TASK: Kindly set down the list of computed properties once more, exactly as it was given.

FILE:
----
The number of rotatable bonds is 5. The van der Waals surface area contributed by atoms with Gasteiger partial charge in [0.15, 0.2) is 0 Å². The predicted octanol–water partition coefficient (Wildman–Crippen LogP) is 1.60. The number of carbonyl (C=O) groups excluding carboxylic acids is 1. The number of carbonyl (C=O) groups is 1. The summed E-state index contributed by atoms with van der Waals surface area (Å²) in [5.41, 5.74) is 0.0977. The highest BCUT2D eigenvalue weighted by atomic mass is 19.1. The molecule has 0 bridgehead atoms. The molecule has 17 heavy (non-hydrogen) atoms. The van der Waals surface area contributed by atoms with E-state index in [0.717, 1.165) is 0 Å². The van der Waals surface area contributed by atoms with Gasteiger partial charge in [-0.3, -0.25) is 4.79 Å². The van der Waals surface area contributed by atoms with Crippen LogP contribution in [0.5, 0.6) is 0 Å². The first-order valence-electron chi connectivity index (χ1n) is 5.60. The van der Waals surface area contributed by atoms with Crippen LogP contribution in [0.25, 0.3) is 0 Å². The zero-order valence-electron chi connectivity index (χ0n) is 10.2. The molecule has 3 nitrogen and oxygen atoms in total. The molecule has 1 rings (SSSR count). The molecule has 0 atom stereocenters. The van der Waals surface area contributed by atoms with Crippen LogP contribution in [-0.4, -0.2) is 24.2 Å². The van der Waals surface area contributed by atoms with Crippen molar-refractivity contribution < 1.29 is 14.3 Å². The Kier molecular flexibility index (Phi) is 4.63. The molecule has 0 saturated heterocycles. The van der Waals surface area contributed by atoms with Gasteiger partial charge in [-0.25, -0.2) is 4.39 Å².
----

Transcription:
The number of rotatable bonds is 5. The van der Waals surface area contributed by atoms with Gasteiger partial charge in [0.15, 0.2) is 0 Å². The predicted octanol–water partition coefficient (Wildman–Crippen LogP) is 1.60. The number of carbonyl (C=O) groups excluding carboxylic acids is 1. The number of carbonyl (C=O) groups is 1. The summed E-state index contributed by atoms with van der Waals surface area (Å²) in [5.41, 5.74) is 0.0977. The highest BCUT2D eigenvalue weighted by atomic mass is 19.1. The molecule has 0 bridgehead atoms. The molecule has 17 heavy (non-hydrogen) atoms. The van der Waals surface area contributed by atoms with E-state index in [0.717, 1.165) is 0 Å². The van der Waals surface area contributed by atoms with Gasteiger partial charge in [-0.3, -0.25) is 4.79 Å². The van der Waals surface area contributed by atoms with Crippen LogP contribution in [0.5, 0.6) is 0 Å². The first-order valence-electron chi connectivity index (χ1n) is 5.60. The van der Waals surface area contributed by atoms with Crippen LogP contribution in [0.25, 0.3) is 0 Å². The zero-order valence-electron chi connectivity index (χ0n) is 10.2. The molecule has 3 nitrogen and oxygen atoms in total. The molecule has 1 rings (SSSR count). The molecule has 0 atom stereocenters. The van der Waals surface area contributed by atoms with Crippen LogP contribution in [-0.4, -0.2) is 24.2 Å². The van der Waals surface area contributed by atoms with Crippen molar-refractivity contribution < 1.29 is 14.3 Å². The Kier molecular flexibility index (Phi) is 4.63. The molecule has 0 saturated heterocycles. The van der Waals surface area contributed by atoms with Gasteiger partial charge in [-0.25, -0.2) is 4.39 Å².